Each thought-provoking portrait in the series features a man posing with one or more of his cats.

Although many of the shots were captured inside homes or apartments, there are images that show some men walking their cats on a leash or cuddling their feline companions outside.

"People have always responded well to the images and the idea," said Williams.

"Sometimes shooting personal work takes a very long time to pay off, so it’s also important to photograph something that you are interested in."

"I had the pleasure of photographing cinematographer, Ronen Schechner, with his cat Isabell while I was in Vermont. I never thought this project would take off like this, so thanks for all the love. Hope you enjoy this new "Men & Cats" photo, he captioned the picture.

The unique series is more than just a hobby, it's a way for Williams to showcase his work.

"I feel like shooting personal work is very important for a photographer, it gives me an opportunity to show photo editors, and art buyers what I am capable of doing when I have complete creative control. If I’m not shooting commissioned work, I am either shooting something personal, or working on ways for me to stand out as a photographer”, he said.

Man's best friend: Grant and his cat Tux posed on a green couch next to a portrait of another feline as a part of photographer David Williams's photo project Men & Cats.

Short leash: Williams, who lives in Brooklyn, New York, captured Brian while he took his cat R2-D2 on a daytime stroll through the city.

Model felines:Williams photographed Eric and his cats Pup and Bean for this bedroom portrait.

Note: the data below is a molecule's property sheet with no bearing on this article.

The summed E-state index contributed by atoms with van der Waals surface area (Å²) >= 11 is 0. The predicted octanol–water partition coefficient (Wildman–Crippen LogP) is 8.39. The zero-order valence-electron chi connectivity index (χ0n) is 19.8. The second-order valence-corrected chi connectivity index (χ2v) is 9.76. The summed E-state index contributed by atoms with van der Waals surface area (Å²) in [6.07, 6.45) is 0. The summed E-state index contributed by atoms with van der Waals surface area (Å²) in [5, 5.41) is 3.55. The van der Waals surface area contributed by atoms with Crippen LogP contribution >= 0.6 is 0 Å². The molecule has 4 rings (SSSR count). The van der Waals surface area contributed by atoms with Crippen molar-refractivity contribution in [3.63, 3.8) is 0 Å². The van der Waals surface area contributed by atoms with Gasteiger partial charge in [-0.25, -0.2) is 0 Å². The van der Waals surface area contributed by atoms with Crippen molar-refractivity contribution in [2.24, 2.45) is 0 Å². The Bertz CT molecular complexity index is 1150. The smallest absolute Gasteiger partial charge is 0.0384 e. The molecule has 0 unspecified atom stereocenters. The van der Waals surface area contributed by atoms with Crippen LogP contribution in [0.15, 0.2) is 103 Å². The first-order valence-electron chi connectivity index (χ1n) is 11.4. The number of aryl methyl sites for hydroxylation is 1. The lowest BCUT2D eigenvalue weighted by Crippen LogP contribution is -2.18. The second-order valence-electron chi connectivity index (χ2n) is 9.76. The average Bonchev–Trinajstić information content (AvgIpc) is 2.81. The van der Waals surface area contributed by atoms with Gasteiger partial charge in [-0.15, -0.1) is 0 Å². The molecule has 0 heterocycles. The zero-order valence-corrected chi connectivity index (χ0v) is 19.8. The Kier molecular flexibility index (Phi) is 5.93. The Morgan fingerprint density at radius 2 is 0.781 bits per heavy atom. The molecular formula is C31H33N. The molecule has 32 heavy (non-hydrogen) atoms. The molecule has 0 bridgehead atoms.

Strike a pose: Earlier this week, Williams shot this portrait of cinematographer Ronen Schechner and his cat Isabell.

       Into the wild: Brent cuddled with his feline companion Sammy for this unique outdoors shot.

Soft coats: Williams photographed Ross standing on his fluffy rug while holding his equally furry cat Jabsco.

Rock star kitty: Michael had his portrait shot in a room filled with guitars and records while his cat Sadie sat perched on his lap.

           Modern art: Matt showed off his tan and white cat Trixie along with his tattooed arm.

     Eclectic decor: Williams captured Josh relaxing with his cat Lucero inside his apartment.

Christmas kitties: Kent and his cats, Jessie and Micky sit next to holiday decorations in his home featuring leather couches and a leopard print rug.

Minimalist design: Williams captured Corey's cat Tess, as she sat narrowly perched on the corner of a side table.

Furry chef: Chad's cat Newton was comfortably sprawled on the kitchen counter in this feline friendly photo shoot.

          Unique scarf: Matt let his cat Pam curl around his neck as he posed in front of his kitchen.

    Black cat: Bird grinned from ear-to-ear as he and his feline Gertrude sat on his patio furniture.


Everything I know About a Good Death I Learned from My Cat: And I Have Her Vet To Thank

Picture of black cat
My cat has been dying for the last two years. It is normal to me now — it is simply the state of affairs. There's a rhythm to her medication: prednisone and urosodiol in the morning, urosodiol again in the evening, chemo every other day, a vitamin B shot once a week. And now, toward the end, painkillers. Over these last two years, I've come to suspect that my cat has gotten better, more comprehensive planning around her eventual death than most people do.